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dc.contributor.authorNix, Dan H.
dc.date.accessioned2019-01-31T19:04:12Z
dc.date.available2019-01-31T19:04:12Z
dc.date.issued1984
dc.identifier.urihttp://hdl.handle.net/10919/87367
dc.description.abstractOccupational stress is a contemporary phenomenon worthy of study. Inquiry into this problem thus far has been limited to occupations other than those of higher education, and particularly lacking is research and theory in community colleges. Occupational stress can have a detrimental effect on employees, the organizations as a whole, and ultimately, society in general. This research examines the phenomenon of occupational stress among professional community college employees in administrative and instructional roles. Using the grounded theory research technique of Glaser and Strauss, 27 community college personnel across four functional levels were interviewed. Findings identify factors within employees' perception of barriers to fulfillment of role expectation that can affect and contribute to perceived stress stemming from their roles in community colleges. A theoretical framework is developed which focuses on barriers to role fulfillment, factors external to the individual that comprise those barriers, their sources, and the interactions and relationships that result in stress.en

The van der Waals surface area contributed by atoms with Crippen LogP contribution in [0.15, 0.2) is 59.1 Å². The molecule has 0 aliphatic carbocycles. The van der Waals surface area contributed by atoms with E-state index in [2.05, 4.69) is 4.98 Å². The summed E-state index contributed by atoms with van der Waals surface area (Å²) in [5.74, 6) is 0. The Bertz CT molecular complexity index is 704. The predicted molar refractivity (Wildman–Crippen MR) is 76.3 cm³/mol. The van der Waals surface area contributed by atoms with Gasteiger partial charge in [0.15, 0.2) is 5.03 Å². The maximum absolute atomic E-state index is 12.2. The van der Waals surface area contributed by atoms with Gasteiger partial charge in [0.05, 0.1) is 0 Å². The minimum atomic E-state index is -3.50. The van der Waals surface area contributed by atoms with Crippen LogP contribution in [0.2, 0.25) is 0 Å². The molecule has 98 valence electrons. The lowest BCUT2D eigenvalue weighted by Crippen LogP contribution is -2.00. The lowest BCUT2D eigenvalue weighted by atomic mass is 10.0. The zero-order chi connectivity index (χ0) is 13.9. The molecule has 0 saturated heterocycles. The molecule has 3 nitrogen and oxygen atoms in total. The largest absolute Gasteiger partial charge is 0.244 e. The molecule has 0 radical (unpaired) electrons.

dc.format.extentviii, 131 leaves
dc.format.mimetypeapplication/pdf
dc.language.isoen_US
dc.publisherVirginia Polytechnic Institute and State University
dc.relation.isformatofOCLC# 11206641
dc.rightsIn Copyrighten
dc.rights.urihttp://rightsstatements.org/vocab/InC/1.0/en
dc.subject.lccLD5655.V856 1984.N59
dc.subject.lcshTeachers -- Job stress
dc.subject.lcshCommunity college teachers
dc.titleOccupational stress in the community college: an exploratory studyen_US
dc.typeDissertation
dc.contributor.departmentCommunity College Education
dc.contributor.departmentCommunity College Educationen_US
dc.description.degreeEd. D.
thesis.degree.nameEd. D.
thesis.degree.leveldoctoral
thesis.degree.grantorVirginia Polytechnic Institute and State University
thesis.degree.disciplineCommunity College Educationen_US
dc.type.dcmitypeText


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